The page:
When you hit the teenage years it can throw parents when they find out what type of teen they actually have.
After I wrote about raising great teens it occurred to me that some teenagers are more challenging than others. They come with a more complex mix of qualities that need some careful management and training. That got me thinking about the different types of teenagers that parents have their roof.
Are there types of teens?
Yes, I think so. Each teenager is an individual, but there are character traits that when combined make a type.
Think about the adults you know. There’s the worry-wart who always seems to think the worst is going to happen. There’s the die hard collector who can never part with anything for fear that it might be useful. Oh, and what about the battalion commander? That person who could organise an invasion and still be ready an hour early.
Here are six teens I’ve seen plenty of times in my life.
The roller coaster teen
This is the one most people think of when they picture a teenager.
With up and down moods, they can leave everyone else walking on eggshells. This type of teen loves company in their moods, so they’ll often try to drag others in to feeling the same way. Resist! No good can come from you and your teen both being grumpy.
Parents with these teens often spend their first hours wondering what mood their kids will wake up in. There’s a little happy dance if it’s a good one, and a sigh if it’s not.
Don’t tolerate their negativity. Send them off on their own for a while and see if they can’t snap out if themselves.
Be on the lookout for depression with these teenagers. There’s often a lot of thinking behind the moods, directed at judging themselves. So if they get stuck they may need some help to get through it.
The easy street teen
Do you know a teenager with a casual approach to life? Sometimes a bit too much. They put in the least effort on just about everything, but they’re also likely to be easy to get along with. They just go with the flow.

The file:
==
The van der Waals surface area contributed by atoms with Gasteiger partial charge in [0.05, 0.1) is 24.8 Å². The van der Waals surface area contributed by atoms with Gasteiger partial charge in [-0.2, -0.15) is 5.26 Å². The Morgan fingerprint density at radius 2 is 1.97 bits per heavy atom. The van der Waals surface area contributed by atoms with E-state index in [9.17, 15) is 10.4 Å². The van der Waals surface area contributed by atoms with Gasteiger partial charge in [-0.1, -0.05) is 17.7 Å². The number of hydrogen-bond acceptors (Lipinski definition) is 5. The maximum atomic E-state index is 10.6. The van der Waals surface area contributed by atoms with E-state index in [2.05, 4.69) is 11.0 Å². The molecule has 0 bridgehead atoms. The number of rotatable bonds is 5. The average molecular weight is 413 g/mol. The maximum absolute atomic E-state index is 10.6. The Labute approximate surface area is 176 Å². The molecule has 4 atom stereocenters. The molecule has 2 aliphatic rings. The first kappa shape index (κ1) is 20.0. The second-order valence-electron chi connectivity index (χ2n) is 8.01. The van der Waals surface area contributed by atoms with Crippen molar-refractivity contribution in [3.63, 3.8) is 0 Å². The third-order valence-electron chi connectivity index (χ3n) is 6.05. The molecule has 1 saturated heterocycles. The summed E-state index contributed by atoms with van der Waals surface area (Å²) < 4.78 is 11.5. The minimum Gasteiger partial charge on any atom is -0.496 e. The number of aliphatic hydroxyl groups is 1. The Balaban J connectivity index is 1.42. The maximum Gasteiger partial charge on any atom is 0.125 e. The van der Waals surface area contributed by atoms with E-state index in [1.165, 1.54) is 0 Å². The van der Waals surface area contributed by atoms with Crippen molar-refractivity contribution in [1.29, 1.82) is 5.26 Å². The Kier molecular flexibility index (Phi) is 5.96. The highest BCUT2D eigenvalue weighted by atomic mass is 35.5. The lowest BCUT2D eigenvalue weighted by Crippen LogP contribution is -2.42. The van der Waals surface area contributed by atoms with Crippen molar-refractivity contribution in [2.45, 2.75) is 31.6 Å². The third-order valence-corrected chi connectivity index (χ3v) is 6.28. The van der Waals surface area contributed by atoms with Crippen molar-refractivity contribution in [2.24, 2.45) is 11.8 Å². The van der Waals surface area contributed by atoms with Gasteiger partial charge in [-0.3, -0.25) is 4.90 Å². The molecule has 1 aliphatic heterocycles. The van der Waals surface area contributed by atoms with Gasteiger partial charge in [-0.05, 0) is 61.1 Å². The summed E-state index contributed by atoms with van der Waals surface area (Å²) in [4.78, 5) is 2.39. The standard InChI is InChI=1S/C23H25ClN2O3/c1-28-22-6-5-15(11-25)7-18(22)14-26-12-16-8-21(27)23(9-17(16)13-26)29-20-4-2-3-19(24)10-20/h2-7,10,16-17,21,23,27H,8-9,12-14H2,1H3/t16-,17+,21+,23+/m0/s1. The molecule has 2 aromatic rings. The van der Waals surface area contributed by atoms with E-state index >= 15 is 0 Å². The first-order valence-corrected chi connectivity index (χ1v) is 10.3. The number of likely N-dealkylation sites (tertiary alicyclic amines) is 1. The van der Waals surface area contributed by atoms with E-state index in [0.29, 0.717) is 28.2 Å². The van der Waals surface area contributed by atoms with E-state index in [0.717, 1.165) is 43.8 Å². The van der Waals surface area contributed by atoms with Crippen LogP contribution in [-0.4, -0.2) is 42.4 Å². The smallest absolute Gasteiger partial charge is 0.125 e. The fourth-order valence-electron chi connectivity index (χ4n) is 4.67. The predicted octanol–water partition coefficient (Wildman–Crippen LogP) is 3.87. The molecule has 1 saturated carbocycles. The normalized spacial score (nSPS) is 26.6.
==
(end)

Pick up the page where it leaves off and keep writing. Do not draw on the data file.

Don’t let their lack of motivation get you down. These youngsters need firm boundaries and a bit of pushing. Particularly with their school work and chores. And introduce them to the adult world early on. Help them to develop some independence so they don’t end up living with you for another 20 years.
The fire cracker teen
These kids are the angry ones. They seem to go off at anything, often unprovoked. They can’t take a joke and read offence into the most innocent actions. These teens can be noisy too, with lots of yelling and slammed doors.
Parents of these wonders need to have clear rules and firm consequences for any bad behaviour. You need to be firm about what you’ll tolerate and what you won’t. If this behaviour has had a sudden start and seems out of character, it’s worth checking that they’re not using drugs or other substances.
If you have a fire cracker teen but they seem to be getting worse, keep other people around. They rarely do it in public, so just keep inviting people over or heading out as much as you can.
The fusspot teen
These ones are hard to please. They tend to be drama queens or kings too, always wanting other people to make things just right for them.
Don’t let them somehow trick you into being their slave. Otherwise your kitchen will turn into a 5-star restaurant. Or you’ll find yourself running all over town to get exactly what they want. Firm limits are a must with these darlings. Let them know how far they can push you and then leave them to sort out their own needs.
The lion tamer teen
Some teens are risk-takers. They’re always testing the boundaries and if they find a hole in the perimeter, they’ll make a run for it. These ones can be hard to trust too.
Remember the world needs adults with this mindset. They could be a future entrepreneur, because they’re not held back by a fear of the unknown.
Set firm limits for these kids too. Let the consequences of their risk-taking be their teacher. Don’t shield them or rescue them too much.
It can help to find safer ways to encourage their risk-taking. They might take up an sport with lots of critical judgement in it. Gymnastics, parkour or mountain biking could be right up their alley. Or let them take other risks, like with some shares or a microbusiness.
The stuck in the mud teen
You’ll know one of these teens. They’re so headstrong. They develop obsessions, either good or bad, that can drive the rest of their family mad.
They often don’t cope with change; they like things to stay predictable and ordered. You’ll find these teens often fight new experiences or feel overwhelmed by them.
But on the plus side, they tend to be the ritual-keepers in a family. They make sure you do things the same for Christmas or when you’re on holidays. They can be great at persevering at a task too.
If you’ve got one of these, be gentle with them. They’re not as tough as they look. Warn them about changes and offer for them to get involved. Point out when you see them taking a risk and trying something new. They need plenty of encouragement.
Regardless of what time of teen you have all have good and bad qualities that make them who they are. Harness the good ones and train up the less desirable traits. Then you’ll have teenagers that are great to live with.
What do you think? Are there some other’s I’ve missed? I’d love you to add them in the comments below.